Community Columns

Appreciating the gift of reading

Reading is actually some kind of miracle. I am watching one of my grandsons in the process of learning how to do it all by himself and I am awed. Most of us have probably forgotten the moment when it all clicked into place, because it isn’t really one big moment, it’s a lot of little moments, all adding up together.

We are reading the Bob Books, an early-learning series with three-letter words. The characters named Dot, Mac, Mat and Sam interact with hats, cats, mats, bags and dogs. The first challenge is to make the letter sounds and then run them together into a recognizable word. The second is to remember the sound from the beginning of the word when you are looking at the end of it. Plus you have to start on the top left and move to the right. It’s all pretty arbitrary and whimsical.

Nobody is born being able to read. It is a lengthy process during which certain synapses are connecting, certain parts of the brain lighting up. The school year has started up and this very important work is going on right now in the classrooms, the teachers and students engaged in this enormous work of achieving literacy. We should all cross our fingers and send good karmic energy toward all those classrooms and libraries where the work is being done, the miracle happening.

I have also had the experience of knowing two older people who had minor strokes that left them unable to read. Both of these people recovered well in many other aspects, hale and hearty and vital as ever and just as intelligent, but inexplicably unable to decipher the written word any more. The brain connections formed when they were children learning to read are just gone, unraveled, useless. They are back to that preliterate stage in which words are just meaningless squiggles on a piece of paper. That is truly frustrating for college educated, professional people who have always assumed their ability to read would stay with them even in old age and illness.

I think we all tend to assume we will hold on to this skill in our old age, but I have been working with older people in the community and I am beginning to see how old age, pain, loss of visual acuity and even arthritic hands can all interfere with people’s enjoyment of reading. Some are able to transfer their interest in literature to listening to books, but for some others, hearing may be a problem or they just don’t enjoy listening to books. I have also watched as some older people started feeling that a book they were reading, say for a book discussion group, was not of their generation, not interesting to them, had nothing to say to them. When someone dislikes all the books they read for one reason or another, the enjoyment of reading diminishes further.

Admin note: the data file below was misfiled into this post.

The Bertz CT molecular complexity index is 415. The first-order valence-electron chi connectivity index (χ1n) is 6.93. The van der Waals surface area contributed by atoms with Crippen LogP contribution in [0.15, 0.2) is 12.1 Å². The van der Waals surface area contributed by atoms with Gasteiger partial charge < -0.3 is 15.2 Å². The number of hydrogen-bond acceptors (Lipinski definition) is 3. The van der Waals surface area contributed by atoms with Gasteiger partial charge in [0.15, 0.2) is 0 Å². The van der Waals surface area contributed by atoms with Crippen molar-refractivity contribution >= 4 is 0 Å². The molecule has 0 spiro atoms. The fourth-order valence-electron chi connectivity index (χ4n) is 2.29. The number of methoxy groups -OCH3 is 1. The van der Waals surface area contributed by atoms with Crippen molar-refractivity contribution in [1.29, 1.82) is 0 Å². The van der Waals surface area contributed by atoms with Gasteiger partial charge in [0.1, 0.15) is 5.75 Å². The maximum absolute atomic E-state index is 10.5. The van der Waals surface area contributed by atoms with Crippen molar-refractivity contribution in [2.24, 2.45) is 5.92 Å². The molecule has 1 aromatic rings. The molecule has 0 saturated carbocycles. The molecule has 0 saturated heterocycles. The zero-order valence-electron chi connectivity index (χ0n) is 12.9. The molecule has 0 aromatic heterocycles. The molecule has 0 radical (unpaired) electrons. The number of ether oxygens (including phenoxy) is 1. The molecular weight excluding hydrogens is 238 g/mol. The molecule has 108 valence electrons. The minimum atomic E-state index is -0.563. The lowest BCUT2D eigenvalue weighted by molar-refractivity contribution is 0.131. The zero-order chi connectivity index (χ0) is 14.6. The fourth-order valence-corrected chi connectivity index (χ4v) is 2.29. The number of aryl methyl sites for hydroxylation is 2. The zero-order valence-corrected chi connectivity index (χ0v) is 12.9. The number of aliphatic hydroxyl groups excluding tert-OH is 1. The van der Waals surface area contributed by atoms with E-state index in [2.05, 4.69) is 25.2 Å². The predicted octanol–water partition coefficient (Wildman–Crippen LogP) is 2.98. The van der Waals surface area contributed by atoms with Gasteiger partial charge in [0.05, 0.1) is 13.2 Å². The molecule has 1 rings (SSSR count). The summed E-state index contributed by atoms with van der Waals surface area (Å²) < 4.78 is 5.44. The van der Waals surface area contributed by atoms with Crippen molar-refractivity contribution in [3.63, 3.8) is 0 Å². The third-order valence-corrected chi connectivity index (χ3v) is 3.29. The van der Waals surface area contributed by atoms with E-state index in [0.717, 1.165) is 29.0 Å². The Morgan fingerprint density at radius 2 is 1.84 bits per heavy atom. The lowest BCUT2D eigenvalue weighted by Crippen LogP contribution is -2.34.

This miracle of being literate is something we shouldn’t take for granted, and it may not last forever. Don’t wait too long to read the books you want to read, because who knows if you’ll be able to? Thank your parents, grandparents, siblings, teachers, librarians and favorite authors for the parts they played in making you a book lover. Don’t forget to read to children whenever you have the opportunity. Wherever they are in the process of deciphering meaning from squiggles, the voice of a grown-up reading to them is an integral piece of that puzzle. Be part of the miracle.


Meanwhile, everybody is rushing to read Jonathan Franzen’s new book, ‘Freedom,’ and he is doing all the radio talk shows. He actually sounds nicer and more intelligent and interesting than I thought he would from my aborted reading of his last big novel, “The Corrections,” which I actually hated enough to not finish. I hardly ever do that. I suppose I ought to take a deep breath, abandon my prejudices and dive in, willing myself to be pleasantly surprised. Perhaps “Freedom” is “a masterpiece of American fiction…,” which is what the reviewer Sam Tanenhaus said on the front page of the Aug. 29 New York Times Book Review section.

At the end of his review he says, “Like all great novels, ‘Freedom’ does not just tell an engrossing story. It illuminates, through the steady radiance of its author’s profound moral intelligence, the world we thought we knew.” Wow. It would be a shame to miss something like that and besides, what if my not liking it is a sign that I’ve started on the downward literacy curve? No, no, a thousand times, no. I will try again, just like the millions of 5- and 6-year-olds who are busily trying to make sense of the written word.

Ms. Johnson, of Greenport, is assistant director at Floyd Memorial Library and moonlights as an artist and newspaper columnist.